If your computer is five or six years old, there’s a chance you can’t upgrade to Windows 11 because of the TPM 2.0 requirement. But is TPM 2.0 really necessary or is it just a ploy to buy new hardware?

Let’s look at why Windows 11 requires TPM, and why Microsoft won’t let you upgrade automatically if you don’t have TPM 2.0.

What is TPM?

A Trusted Platform Module (TPM) is a small chip, either on your CPU or as part of your motherboard. And while it’s not a great piece of hardware, it does play an important role in protecting your computer.

TPM is a cryptoprocessor that uses cryptographic keys to protect your data. As such, it enhances the security of your computer by adding hardware-based security.

Is TPM something new?

We didn’t give much thought to TPM until Microsoft announced the requirements for Windows 11, but the Trusted Platform Module is nothing new. In 2011, TPM 1.2 was launched and was designed for business-owned computers. Now, Microsoft plans to provide the same level of security to every Windows user.

However, if you’re determined to check out the new OS, you can install Windows 11 even if you don’t have TPM 2.0.

Why does Windows 11 demand TPM 2.0?

Windows is the most used operating system in the world. As a result, most ransomware attacks are directed at Windows users. To mitigate the impact of these attacks, Microsoft asks for TPM 2.0 when upgrading to Windows 11 to ensure a more secure system.

According to Microsoft, the trusted media platform can protect user credentials and encryption keys, along with other sensitive data, by adding a hardware-based security cover. This way, your computer will not be affected by malware attacks. In Windows 11, BitLocker uses TPM for data protection, and Windows Hello uses it for identity protection.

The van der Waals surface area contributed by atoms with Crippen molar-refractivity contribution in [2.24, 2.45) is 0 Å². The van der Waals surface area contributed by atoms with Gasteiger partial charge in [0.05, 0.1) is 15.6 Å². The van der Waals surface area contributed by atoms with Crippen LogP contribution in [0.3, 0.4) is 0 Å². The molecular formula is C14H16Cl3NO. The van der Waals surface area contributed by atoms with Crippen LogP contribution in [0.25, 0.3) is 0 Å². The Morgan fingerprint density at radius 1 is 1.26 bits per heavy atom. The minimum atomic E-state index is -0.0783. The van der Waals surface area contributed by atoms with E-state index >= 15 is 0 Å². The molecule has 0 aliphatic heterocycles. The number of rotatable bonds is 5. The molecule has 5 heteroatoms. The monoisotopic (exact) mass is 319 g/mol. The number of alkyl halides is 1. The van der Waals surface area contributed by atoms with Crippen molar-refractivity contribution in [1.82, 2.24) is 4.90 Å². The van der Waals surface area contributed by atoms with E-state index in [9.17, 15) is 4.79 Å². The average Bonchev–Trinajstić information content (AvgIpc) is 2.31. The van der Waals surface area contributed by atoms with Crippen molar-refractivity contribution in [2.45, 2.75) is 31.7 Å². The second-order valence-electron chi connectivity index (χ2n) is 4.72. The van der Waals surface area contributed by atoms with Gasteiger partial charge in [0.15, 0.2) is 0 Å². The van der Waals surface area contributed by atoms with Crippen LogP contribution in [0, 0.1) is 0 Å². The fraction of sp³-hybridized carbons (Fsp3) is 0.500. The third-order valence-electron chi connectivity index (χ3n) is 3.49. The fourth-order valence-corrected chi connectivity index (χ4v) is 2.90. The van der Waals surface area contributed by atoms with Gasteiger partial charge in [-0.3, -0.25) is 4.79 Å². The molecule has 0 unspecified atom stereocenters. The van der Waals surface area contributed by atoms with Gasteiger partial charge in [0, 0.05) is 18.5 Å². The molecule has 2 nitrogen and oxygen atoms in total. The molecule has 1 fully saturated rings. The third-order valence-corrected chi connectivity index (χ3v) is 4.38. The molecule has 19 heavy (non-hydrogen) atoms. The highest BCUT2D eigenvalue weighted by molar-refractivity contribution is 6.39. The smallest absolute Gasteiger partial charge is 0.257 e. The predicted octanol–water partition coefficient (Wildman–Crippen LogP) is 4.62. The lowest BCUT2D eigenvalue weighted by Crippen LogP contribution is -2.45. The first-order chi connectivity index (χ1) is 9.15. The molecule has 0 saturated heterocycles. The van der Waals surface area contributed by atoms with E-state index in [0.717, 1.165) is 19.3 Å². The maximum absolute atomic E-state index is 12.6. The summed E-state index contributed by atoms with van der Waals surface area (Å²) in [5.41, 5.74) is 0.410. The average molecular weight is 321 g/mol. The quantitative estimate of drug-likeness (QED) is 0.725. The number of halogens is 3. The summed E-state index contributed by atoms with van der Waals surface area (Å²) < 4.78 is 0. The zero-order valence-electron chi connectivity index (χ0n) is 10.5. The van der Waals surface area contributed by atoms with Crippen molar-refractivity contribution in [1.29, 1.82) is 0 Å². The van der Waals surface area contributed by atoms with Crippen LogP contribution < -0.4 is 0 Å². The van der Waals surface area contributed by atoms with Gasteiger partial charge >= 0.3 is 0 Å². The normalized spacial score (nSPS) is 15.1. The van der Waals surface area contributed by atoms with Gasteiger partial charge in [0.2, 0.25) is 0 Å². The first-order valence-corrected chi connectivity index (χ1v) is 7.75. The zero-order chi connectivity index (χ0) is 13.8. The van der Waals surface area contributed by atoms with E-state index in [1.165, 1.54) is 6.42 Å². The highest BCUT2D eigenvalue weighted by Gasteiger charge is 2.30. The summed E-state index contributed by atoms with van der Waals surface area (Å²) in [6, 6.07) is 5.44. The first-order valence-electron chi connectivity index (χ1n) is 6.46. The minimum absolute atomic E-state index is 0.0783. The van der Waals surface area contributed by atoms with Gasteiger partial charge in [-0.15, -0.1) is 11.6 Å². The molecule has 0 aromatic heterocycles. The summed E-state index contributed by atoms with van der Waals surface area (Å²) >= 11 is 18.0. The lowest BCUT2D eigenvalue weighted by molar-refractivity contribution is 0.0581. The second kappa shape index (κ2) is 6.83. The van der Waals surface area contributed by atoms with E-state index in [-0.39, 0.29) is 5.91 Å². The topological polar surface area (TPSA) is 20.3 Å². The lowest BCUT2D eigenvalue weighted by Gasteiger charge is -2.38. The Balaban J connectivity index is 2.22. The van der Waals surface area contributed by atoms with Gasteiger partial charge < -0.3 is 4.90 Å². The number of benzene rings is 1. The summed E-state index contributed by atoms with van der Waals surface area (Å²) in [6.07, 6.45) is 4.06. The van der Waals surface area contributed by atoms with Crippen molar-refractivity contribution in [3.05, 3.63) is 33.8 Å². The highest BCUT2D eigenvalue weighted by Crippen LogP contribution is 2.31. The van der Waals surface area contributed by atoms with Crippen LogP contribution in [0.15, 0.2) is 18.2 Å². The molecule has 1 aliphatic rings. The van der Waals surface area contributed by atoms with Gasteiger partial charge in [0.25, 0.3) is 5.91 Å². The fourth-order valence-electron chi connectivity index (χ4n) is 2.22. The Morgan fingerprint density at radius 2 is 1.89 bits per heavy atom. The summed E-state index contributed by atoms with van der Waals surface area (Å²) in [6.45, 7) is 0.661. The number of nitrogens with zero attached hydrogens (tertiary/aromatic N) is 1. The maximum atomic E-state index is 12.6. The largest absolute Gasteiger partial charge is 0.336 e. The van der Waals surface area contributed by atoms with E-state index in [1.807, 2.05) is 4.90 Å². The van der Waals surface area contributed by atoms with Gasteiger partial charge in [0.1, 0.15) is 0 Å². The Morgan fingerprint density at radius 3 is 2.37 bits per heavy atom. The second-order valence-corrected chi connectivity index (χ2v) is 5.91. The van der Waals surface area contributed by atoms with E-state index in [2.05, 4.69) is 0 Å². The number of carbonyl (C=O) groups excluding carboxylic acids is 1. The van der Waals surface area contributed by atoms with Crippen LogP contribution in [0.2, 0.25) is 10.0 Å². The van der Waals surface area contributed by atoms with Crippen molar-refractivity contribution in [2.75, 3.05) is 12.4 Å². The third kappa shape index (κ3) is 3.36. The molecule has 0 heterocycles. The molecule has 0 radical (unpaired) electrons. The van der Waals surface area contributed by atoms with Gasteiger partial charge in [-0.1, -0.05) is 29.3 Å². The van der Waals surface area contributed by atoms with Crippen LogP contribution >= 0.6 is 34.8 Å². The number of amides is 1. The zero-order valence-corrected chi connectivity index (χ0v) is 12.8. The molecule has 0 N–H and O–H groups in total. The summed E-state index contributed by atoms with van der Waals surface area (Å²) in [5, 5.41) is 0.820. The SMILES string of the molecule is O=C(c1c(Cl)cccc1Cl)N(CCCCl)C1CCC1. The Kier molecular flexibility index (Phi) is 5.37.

You can check whether your computer is compatible with Windows 11 through the PC Health Check app. Microsoft included this app in Windows Update, so there’s a chance you already have it installed.

Should you upgrade to TPM 2.0?

Hopefully, this article answered some of your questions about TPM 2.0. If your computer does not meet the requirements to upgrade to Windows 11, there is no need to rush as Microsoft announced that it will support Windows 10 by 2025. However, Windows 11 comes with some features that you can try.

TPM 2.0: A More Secure PC

Windows 11’s demand for TPM 2.0 PCs may sound strange, but it is for a good reason. Microsoft hopes to make Windows more secure with the technology, which is why it has set it as the minimum requirement for its new operating system.

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